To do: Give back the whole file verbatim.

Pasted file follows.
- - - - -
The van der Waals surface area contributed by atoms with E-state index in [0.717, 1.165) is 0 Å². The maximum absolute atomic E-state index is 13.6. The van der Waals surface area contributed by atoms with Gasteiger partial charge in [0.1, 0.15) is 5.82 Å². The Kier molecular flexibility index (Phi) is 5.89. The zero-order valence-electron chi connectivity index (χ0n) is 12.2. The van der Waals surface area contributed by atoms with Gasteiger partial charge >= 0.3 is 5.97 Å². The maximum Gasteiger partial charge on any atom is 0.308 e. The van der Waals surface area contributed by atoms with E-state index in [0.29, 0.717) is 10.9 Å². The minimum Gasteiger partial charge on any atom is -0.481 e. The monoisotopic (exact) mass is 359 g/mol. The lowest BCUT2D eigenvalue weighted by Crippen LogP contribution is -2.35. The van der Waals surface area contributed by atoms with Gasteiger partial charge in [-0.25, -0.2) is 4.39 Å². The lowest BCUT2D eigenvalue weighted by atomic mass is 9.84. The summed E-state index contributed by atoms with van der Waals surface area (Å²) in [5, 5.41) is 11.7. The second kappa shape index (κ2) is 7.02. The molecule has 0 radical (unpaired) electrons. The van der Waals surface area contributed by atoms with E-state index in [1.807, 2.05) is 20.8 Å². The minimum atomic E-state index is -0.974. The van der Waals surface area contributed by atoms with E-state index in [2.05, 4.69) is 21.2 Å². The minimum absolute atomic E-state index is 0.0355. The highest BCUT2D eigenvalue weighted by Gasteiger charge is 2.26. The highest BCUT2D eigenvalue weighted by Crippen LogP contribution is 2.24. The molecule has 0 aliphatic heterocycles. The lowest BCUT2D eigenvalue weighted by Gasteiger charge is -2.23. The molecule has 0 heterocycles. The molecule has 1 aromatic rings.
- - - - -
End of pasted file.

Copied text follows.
The van der Waals surface area contributed by atoms with E-state index in [0.717, 1.165) is 0 Å². The maximum absolute atomic E-state index is 13.6. The van der Waals surface area contributed by atoms with Gasteiger partial charge in [0.1, 0.15) is 5.82 Å². The Kier molecular flexibility index (Phi) is 5.89. The zero-order valence-electron chi connectivity index (χ0n) is 12.2. The van der Waals surface area contributed by atoms with Gasteiger partial charge >= 0.3 is 5.97 Å². The maximum Gasteiger partial charge on any atom is 0.308 e. The van der Waals surface area contributed by atoms with E-state index in [0.29, 0.717) is 10.9 Å². The minimum Gasteiger partial charge on any atom is -0.481 e. The monoisotopic (exact) mass is 359 g/mol. The lowest BCUT2D eigenvalue weighted by Crippen LogP contribution is -2.35. The van der Waals surface area contributed by atoms with Gasteiger partial charge in [-0.25, -0.2) is 4.39 Å². The lowest BCUT2D eigenvalue weighted by atomic mass is 9.84. The summed E-state index contributed by atoms with van der Waals surface area (Å²) in [5, 5.41) is 11.7. The second kappa shape index (κ2) is 7.02. The molecule has 0 radical (unpaired) electrons. The van der Waals surface area contributed by atoms with E-state index in [1.807, 2.05) is 20.8 Å². The minimum atomic E-state index is -0.974. The van der Waals surface area contributed by atoms with E-state index in [2.05, 4.69) is 21.2 Å². The minimum absolute atomic E-state index is 0.0355. The highest BCUT2D eigenvalue weighted by Gasteiger charge is 2.26. The highest BCUT2D eigenvalue weighted by Crippen LogP contribution is 2.24. The molecule has 0 aliphatic heterocycles. The lowest BCUT2D eigenvalue weighted by Gasteiger charge is -2.23. The molecule has 0 heterocycles. The molecule has 1 aromatic rings.